One of the most persistent stories about FOI concerns the so-called ‘chilling effect’ which is, in fact, a bundle of things. Put simply, the chilling effect means officials and politicians no longer record decisions because they may get released under FOI. ‘Proper decisions’ are replaced with chats in the corridor, phone calls or post it notes.
It’s because of this possible consequence that Tony Blair described his support for FOI one of his biggest mistakes, and explained in an interview how he came to feel FOI was ‘not practical for government’ as ‘if you are trying to take a difficult decision and you’re weighing up the pros and cons, you have frank conversations…if those conversations then are put out in a published form…you are going to be very cautious.’
In all our research we have tried to look into this. We have concluded that it’s all a bit tough, with little sign at central government but some evidence of it happening in local government, particularly in sensitive situations.
But it is a very slippery concept. The first problem is that people won’t necessarily admit doing it. It can, of course, get you into trouble not having a record. It contravenes good practice and all sorts of codes of conduct and ethics. There also may be a bias in us barging into public bodies and asking if anything has changed: a ‘when did you stop beating your wife?’ style loaded question, as one official put it.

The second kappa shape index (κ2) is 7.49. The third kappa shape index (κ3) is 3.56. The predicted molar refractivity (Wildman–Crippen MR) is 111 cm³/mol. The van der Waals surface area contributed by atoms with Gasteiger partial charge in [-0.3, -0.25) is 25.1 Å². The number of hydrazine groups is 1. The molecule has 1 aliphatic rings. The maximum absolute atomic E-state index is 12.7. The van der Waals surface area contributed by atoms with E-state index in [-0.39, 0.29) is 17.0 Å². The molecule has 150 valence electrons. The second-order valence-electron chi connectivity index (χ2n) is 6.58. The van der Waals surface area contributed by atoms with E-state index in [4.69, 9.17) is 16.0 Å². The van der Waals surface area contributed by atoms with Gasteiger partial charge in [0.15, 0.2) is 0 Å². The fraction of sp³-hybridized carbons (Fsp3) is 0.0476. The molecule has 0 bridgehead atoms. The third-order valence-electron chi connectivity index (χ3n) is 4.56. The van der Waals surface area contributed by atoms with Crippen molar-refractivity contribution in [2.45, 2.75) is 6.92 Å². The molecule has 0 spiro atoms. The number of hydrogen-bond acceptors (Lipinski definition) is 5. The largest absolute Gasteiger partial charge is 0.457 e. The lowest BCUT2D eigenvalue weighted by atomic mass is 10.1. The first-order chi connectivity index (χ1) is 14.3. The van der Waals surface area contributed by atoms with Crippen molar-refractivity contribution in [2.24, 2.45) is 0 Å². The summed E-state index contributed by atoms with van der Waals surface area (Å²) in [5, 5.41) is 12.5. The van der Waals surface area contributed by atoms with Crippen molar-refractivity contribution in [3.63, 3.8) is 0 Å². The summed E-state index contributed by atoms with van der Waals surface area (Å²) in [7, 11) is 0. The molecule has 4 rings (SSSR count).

The second problem is how do we know its FOI’s fault? Some of the discussion around how minutes used to be features a wonderful ‘golden age’ where full and voluminous minutes, peppered with dry wit, were taken by classically educated officials, which may look something like this discussion of Indian independence.
But why records look how they do depends on all sorts of things. Resources can determine how or if minutes are taken. Fear of leaks too: one authority told us of how they had to stop using paper headed ‘confidential’ as it was ‘automatically’ leaked. Style can also have a lot to do with it. Mr Blair was himself a big fan of sofa government which, as numerous Iraq investigations have shown, is not conducive to a nice meaty audit trail.
One of the big difficulties is that the politics of a decision is often off paper. Even when it’s there it may be considerably less exciting than reality. The cabinet minutes of the so-called Westland crisis, where Michael Heseltine resigned and nearly sunk Thatcher, are a case in point. When the Cabinet minutes for Iraq are released they may be a little more ‘dog that didn’t bark’ than smoking gun.